I am aware, incidentally, that the sentence “pray make haste, Arabella” is not something that actual English people are likely to say in 2022. I understand that England is a modern country.
Very few people are traveling by mail coach or captaining frigates in the Napoleonic wars these days. I get that.
But if I’m 100 percent honest, I kind of think they still do all that stuff when no one’s looking? Like you walk into the room, and all the English people are looking at their phones and complaining about Brexit. And then the second you walk out, they all breathe a sigh of relief and go back to acting out a Jane Austen novel.
Whenever I’m in England, I always open doors really fast, like I’m trying to see the refrigerator light come on, in the hope of catching someone in the act of captaining a Napoleonic frigate.
I have not yet succeeded in this quest. But I’m not giving up.
England-Argentina. Sixteenth minute of the game. We’re tied 1-1. England’s goal came through a penalty that Michael Owen set up. Alan Shearer converted it.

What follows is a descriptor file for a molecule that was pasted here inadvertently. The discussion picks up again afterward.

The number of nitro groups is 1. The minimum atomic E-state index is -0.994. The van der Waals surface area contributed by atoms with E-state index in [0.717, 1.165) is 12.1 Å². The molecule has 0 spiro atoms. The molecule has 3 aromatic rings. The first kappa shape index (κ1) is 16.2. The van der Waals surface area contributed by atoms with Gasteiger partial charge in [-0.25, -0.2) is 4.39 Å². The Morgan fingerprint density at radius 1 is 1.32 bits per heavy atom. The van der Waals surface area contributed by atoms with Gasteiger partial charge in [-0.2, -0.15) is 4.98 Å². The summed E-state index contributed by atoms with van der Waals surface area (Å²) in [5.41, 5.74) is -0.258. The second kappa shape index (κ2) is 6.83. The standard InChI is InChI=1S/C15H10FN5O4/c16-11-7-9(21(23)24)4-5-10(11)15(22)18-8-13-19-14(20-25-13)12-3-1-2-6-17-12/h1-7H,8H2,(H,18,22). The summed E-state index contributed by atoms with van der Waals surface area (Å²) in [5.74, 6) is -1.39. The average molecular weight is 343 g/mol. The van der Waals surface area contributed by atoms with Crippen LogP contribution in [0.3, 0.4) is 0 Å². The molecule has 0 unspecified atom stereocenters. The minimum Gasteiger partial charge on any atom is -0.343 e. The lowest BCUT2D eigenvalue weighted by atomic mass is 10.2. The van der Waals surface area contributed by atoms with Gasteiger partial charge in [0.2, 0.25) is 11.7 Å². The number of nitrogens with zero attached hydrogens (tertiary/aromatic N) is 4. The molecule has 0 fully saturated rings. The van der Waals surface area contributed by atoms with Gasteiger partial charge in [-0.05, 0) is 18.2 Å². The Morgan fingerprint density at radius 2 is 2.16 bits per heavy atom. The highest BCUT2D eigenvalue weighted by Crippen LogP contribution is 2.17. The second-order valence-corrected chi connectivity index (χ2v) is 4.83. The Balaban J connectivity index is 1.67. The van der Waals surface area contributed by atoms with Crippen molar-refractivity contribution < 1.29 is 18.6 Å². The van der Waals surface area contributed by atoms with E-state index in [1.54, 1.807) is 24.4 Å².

Now young David Beckham, resplendent in profoundly symmetrical glory, has the ball in the middle of the pitch, behind the halfway line.
Beckham spots Owen lurking in the center circle, and plays a slightly tricky oblique ball between Owen and the Argentine defender José Chamot.
With his first touch, Owen uses the outside of his right foot to knock the ball about 8 feet ahead of him. Gorgeous first touch. And now it’s a foot race to the ball between Owen and Chamot. You can guess how that goes. Owen squirts forward, blows by Chamot, gets on the ball, and cannons toward the goal.
But there’s still one defender ahead of him, Roberto Ayala, planted just outside the Argentina area. And Chamot is still at his heels.
Chamot clatters him hard enough to knock him off balance. But Owen does the thing where his legs seem to be scrabbling in one direction and his arms seem to be pumping in the other direction. And he somehow uses this scramble to recover his balance to help him cut unexpectedly inside.
He cuts inside so suddenly that he not only loses Chamot, he also manages to get around Roberto Ayala, even though Ayala has been standing there waiting for him while he sprinted across half the pitch.